But, jeans aren’t the only way a guy can work denim into his look and still have that in-the-moment feel. With today’s coloured trouser trend and secondary material options like chinos, it’s easy to pair off a denim button-up. This incredibly laid-back look is one of my favourites; worn open with a V-neck (not too low, please) and your sleeves rolled (thick, relaxed cuffs just about the elbows to show off those forearms!) you really can’t go wrong. For the more fashion-forward guys, wear your washed denim button-up with a darker wash or black jean à la David Beckham or Yeezus. If it’s a more preppy look you’re after, wear a button-down chambray shirt (I’ll save you the Google search, boys. Chambray is that denim-looking material with the linen finish… you’re welcome.) with your trousers and a blazer in place of a baby blue or white collared shirt.
There’s just something about a guy who knows how to rock denim and channel his inner cowboy that exudes manliness. He’s a scent of spiced leather and a little bourbon on the breath away from being the rough and tumble man dreams are made of.
At least, this is the type of guy who wouldn’t have to convince me to ride off into the sunset…
Over the summer, the 21-year-old daughter of some family friends got engaged. I found this absolutely shocking. Somebody just a little younger than me was in pursuit of an old-fashioned, arbitrary ideal: marriage. A few months later, it was announced that this girl and her fiancé were going to buy a house together, and were looking at mortgages. I found this absolutely mind-boggling.
You see, this young lady has never lived away from her parental home, let alone with her newly-acquired fiancé. I wasn’t sure whether to admire her for being so ballsy or beg her not to do it when I heard. Nevertheless, it all seems to be going ahead – but it’s left me with questions. The one that I’m going to tackle in this blogpost is the question of mortgages – do young people want them these days, and should we want them?
archer10 (Dennis) / Flickr
So, first off: in principle, I am against the idea of getting a mortgage. To me, the notion screams of unquestioned traditions and laying down roots that prevent you from being free. It’s fair to say that I’m not planning to pick up the mortgage calculator quite yet. But perhaps I’m being closed minded in my assessment of the good ol’ mortgage. After all, there’s a reason they’ve lasted so long, and that Britain is one of few countries still intent on owning property.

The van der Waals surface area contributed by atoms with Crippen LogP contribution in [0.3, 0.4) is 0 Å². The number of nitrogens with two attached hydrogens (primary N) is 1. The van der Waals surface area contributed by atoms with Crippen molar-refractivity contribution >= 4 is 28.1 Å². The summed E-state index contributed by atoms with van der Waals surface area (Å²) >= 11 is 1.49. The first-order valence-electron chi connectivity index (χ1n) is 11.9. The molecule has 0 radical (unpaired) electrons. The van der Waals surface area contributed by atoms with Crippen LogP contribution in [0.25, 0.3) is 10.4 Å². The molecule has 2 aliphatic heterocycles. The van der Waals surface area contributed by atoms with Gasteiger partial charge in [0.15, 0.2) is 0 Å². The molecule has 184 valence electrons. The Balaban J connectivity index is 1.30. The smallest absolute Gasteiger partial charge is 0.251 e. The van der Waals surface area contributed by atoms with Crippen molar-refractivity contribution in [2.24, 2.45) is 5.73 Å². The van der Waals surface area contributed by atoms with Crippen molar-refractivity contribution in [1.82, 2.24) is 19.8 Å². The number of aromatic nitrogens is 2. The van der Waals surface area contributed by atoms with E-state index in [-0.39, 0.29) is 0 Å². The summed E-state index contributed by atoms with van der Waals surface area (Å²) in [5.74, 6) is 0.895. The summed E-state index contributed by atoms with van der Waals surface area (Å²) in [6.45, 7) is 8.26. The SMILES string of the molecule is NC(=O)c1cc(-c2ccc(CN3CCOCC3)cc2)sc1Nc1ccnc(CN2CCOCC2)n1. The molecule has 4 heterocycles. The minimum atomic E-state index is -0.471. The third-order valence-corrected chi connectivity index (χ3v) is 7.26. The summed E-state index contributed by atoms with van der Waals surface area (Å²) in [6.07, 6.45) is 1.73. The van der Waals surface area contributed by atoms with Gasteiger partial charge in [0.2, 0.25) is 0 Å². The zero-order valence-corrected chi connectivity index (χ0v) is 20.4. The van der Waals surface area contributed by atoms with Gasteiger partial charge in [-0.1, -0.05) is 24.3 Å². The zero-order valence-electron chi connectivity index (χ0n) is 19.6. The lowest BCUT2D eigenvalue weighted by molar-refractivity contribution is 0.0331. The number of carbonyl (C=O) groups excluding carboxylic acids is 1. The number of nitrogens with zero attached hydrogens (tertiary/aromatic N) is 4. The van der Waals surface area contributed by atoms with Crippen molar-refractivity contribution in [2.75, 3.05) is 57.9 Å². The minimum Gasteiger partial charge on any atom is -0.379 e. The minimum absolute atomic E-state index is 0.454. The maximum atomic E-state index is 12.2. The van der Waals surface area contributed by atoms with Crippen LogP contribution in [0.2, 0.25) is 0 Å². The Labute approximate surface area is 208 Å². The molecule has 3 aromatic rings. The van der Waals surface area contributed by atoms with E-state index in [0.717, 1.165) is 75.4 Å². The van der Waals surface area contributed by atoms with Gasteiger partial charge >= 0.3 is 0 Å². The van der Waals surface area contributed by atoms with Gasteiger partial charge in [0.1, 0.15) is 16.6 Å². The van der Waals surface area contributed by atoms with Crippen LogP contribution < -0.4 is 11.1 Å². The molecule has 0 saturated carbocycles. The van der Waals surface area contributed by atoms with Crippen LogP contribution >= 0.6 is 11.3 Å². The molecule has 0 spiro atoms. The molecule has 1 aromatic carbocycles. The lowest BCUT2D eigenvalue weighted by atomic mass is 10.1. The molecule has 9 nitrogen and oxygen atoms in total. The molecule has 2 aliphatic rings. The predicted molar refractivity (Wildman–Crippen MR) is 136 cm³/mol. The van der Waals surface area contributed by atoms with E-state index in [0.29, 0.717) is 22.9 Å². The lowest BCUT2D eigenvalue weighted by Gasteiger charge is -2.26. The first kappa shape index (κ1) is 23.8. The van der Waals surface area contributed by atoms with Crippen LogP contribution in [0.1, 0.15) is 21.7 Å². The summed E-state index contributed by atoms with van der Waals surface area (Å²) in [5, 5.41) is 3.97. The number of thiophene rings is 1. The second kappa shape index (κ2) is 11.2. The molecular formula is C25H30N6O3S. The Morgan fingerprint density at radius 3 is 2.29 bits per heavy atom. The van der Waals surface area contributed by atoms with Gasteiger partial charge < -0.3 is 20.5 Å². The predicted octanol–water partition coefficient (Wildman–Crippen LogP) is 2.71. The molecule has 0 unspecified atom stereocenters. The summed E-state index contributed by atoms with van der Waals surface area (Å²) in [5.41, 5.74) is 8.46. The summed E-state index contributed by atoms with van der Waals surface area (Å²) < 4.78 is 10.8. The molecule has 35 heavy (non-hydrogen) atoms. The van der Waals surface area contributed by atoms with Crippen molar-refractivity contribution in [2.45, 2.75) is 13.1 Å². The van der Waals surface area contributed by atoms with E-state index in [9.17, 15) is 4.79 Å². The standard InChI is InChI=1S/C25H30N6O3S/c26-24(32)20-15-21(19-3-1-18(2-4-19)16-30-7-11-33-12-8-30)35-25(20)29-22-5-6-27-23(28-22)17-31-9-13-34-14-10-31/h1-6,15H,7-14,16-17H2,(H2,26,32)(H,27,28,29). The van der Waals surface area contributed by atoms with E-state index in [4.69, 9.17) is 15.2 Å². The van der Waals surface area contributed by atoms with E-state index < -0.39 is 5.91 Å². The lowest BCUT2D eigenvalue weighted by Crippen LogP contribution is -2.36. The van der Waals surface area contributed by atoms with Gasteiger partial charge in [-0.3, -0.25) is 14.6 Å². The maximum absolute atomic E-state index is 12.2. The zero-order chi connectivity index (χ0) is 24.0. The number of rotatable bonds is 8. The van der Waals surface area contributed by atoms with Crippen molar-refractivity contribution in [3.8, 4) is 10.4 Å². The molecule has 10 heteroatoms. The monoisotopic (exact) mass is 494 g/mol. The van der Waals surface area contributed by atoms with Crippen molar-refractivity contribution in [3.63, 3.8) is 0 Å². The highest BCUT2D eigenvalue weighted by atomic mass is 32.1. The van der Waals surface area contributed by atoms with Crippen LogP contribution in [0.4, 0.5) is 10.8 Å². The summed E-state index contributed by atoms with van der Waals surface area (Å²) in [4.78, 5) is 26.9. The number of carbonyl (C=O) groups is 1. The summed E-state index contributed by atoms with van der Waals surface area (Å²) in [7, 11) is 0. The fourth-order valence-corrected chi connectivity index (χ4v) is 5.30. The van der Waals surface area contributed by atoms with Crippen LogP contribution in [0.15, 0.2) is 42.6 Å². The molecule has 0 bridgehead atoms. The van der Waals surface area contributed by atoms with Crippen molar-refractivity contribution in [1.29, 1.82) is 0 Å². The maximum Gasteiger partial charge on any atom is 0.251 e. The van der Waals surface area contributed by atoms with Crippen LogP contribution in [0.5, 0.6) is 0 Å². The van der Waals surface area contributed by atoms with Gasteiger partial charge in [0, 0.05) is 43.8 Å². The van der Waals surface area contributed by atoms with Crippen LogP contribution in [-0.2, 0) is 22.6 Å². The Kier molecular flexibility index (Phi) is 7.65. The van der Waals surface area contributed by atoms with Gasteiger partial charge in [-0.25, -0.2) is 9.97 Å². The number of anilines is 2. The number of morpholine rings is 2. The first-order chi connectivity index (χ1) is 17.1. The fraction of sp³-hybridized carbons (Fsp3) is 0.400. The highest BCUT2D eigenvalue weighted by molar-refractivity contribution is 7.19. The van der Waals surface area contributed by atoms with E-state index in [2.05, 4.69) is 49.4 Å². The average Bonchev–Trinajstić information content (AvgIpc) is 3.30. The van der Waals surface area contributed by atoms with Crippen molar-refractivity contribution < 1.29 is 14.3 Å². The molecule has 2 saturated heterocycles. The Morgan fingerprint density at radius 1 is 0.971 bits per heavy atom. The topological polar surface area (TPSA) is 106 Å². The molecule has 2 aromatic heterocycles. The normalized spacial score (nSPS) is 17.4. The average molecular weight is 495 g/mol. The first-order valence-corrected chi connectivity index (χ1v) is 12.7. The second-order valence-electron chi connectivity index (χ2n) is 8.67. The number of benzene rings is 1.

My first problem with the idea of a mortgage is losing my freedom to travel because I’m suddenly ‘committed’ to one place. But I may well be worrying unnecessarily.
Take my friend Ed, for example. Ed is genuinely one of the most free-spirited gentlemen I know. He’s had a mortgage for the past twenty years, and it hasn’t stopped him travelling the world by bicycle or living elsewhere from time to time. He got a mortgage at a good time for mortgages, so take note potential mortgagers: when good schemes become available, do take advantage. My understanding of it is that more recently he got pretty good at arranging sublets and the suchlike while he was away – a viable option for absolutely anyone who owns property and wants the freedom to jet off and explore the world.
The second issue I have is the sheer cost of a mortgage. Some months I do fine with money and can have a treat or two – other times, I struggle to pay rent and eat. What can I do if I’m worried I won’t have the money to pay the mortgage that month?
My next example are my friends Polly and Ben, who are married and have a mortgage. They’re also musicians who find themselves out on tour a lot. So, in order to go on music tours but not lose out massively on their mortgage, they let their house to a tenant and stay elsewhere when they’re back in their hometown. Circumstances made this easy since Polly runs a pub with a flat above it, but still, getting a mortgage doesn’t mean these guys are restricted from doing what they want to do because of the financials.